It's Midnight Mayhem night at the Las Vegas Motor Speedway dragstrip, and we're on scene concluding the first day of Car Craft's Anti-Tour. It's sneaking up on midnight when a nondescript Chevelle pulls into the staging lanes. It rumbles with that telltale tenor that most knowledgeable car crafters instantly recognize as the signature of displacement with a little bit of compression and cam timing. Few notice the Chevelle amid all the hot street cars, especially with the buzz in the pits surrounding a bright-orange Camaro from Utah-the driver claims it's an original ZL1 Camaro and the car's making laps in the low 12s. While everyone's rubbernecking the Camaro, the Chevelle idles right through staging and does a quick burnout. When the Tree comes down, the black A-body leaves straight with no drama, pulling down an impressive high-10-second blast at well over 120 mph. The driver pulls into the pits, kills the ignition, and saunters over toward a group of cars. Few have noticed until we nonchalantly ask about the Chevelle.
"That a Rat motor?"
"Yeah, it's a 540." OK, you just got our attention.
"What's it run?"
"It's kinda off tonight, probably the heat. It only ran a 10.80-something. Its best is a 10.69 at 125 mph."
All of a sudden the conversation has been neatly hijacked by the unassuming owner of this low-key Chevelle. This story could be about how first impressions are not always accurate. Or perhaps it could be about how the desert seems to attract unique car crafters and fast cars like bugs to a bright-yellow staging bulb. Rowdy McDaniel is the Chevelle's owner, with long hair and the look of a guy who's been there and heard all the stories already. Truth is, he's full of his own stories, which come at you all at once in submachine-gun-like fashion. At first they sound almost too fantastic, but there's something about him that makes you want to believe. It's at that moment when you realize this guy's a hustler, but in a good way. Besides, he's really not selling anything. This self-employed remote-location manager for commercials, television, and movies is quick to tell you he's owned his Chevelle or, as we learned, the essence of his car, for 29 years. He barely looks older than his machine and we're loading up for that question. But he's already three steps ahead, pointing out that he bought this Chevelle for the hefty sum of $1,250 when he was only 14. That's when the stories start flying. He started driving the car right away, not bothering with such trivial requirements as a driver's license. Somehow he survived the street races and Wild West adventures. The car was not nearly as lucky: At just inside three decades, the Chevelle's been wrapped around a telephone pole, stolen, and reincarnated from the ground up three times. The last time, Rowdy started with two bodies and two frames in late December and finished the build on March 1. Most importantly, he points out proudly, it's been a daily driver for all those years. The car's history sounds as if it would read like a movie script, and we can't help thinking that the Chevelle would be perfect for a remake of Two-Lane Blacktop. It wouldn't even need James Taylor-Rowdy fits the part of the long-haired driver perfectly. All it would need is a suitable desert rat to play Dennis Wilson's part as the mechanic.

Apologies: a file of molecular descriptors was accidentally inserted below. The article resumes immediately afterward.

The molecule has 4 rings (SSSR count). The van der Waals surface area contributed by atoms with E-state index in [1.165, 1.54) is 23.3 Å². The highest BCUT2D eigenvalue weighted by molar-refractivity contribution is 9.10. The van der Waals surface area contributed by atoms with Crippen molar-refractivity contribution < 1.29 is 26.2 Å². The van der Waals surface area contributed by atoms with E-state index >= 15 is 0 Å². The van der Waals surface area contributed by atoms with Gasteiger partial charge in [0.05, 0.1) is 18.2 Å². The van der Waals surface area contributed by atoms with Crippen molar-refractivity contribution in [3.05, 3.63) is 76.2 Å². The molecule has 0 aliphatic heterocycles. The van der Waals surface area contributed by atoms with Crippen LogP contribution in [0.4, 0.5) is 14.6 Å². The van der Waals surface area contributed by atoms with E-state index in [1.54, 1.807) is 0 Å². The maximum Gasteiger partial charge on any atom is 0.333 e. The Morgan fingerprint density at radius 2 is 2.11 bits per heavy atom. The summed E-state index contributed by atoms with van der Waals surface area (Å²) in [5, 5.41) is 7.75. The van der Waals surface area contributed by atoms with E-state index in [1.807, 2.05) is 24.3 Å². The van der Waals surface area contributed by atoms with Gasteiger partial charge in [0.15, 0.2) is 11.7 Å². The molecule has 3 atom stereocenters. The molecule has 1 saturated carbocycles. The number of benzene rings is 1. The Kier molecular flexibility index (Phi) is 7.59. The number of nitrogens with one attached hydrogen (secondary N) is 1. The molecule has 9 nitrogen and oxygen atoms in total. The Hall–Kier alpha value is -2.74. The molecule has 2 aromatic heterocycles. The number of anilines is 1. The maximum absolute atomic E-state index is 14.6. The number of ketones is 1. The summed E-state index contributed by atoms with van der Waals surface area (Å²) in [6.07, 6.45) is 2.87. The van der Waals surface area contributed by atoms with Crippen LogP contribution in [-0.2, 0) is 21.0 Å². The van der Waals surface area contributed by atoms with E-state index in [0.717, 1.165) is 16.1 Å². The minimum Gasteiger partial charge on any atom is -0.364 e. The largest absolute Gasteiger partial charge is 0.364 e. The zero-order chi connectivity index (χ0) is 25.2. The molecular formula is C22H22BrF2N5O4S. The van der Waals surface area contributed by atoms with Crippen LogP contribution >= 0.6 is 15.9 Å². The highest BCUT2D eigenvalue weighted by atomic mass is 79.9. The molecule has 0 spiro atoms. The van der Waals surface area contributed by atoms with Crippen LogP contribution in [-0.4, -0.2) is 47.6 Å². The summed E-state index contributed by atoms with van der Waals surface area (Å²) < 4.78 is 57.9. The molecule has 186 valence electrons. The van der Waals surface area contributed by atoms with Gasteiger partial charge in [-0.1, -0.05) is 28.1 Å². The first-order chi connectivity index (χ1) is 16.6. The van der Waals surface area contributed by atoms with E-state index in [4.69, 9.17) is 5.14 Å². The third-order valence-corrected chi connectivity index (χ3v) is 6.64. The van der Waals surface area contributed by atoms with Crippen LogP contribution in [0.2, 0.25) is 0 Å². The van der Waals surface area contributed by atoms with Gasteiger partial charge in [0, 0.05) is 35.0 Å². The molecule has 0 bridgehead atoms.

Rowdy says this car has always been a driver. He's done the Las-Vegas-to-Phoenix run about 10 times, roughly a 600-mile jaunt, when he was going to school in Phoenix at UTI. He estimates that the car has seen an average of 10,000 miles a year for most of those 29 years. "Except for last year-it was under construction so I only got to put about 5,000 miles on it." Gas mileage? If you have to ask, Rowdy says, you've missed the whole point. Clearly he's not concerned with trivial matters like ecology or world petroleum reserves. Here's a guy who's just interested in equal helpings of horsepower and fun. Everything else is secondary.
One last story should wrap this all up. Since Rowdy lives in a big convention town, the SEMA show is a huge annual affair. One year he was leaving the show at the end of the day when he noticed long lines of people waiting for a taxi. He offered to take three guys, loaded down with their booty of catalogs and shop-wall posters (you know the kind, signed in Sharpie black ink with a mildly suggestive greeting) back to their crosstown hotel in his black Rat-turned-taxi. "I had so much fun," Rowdy says, "I made three or four trips runnin' guys all over town." It only takes about five minutes with Rowdy to understand that he just enjoys the hell out of this car, and that's as it should be.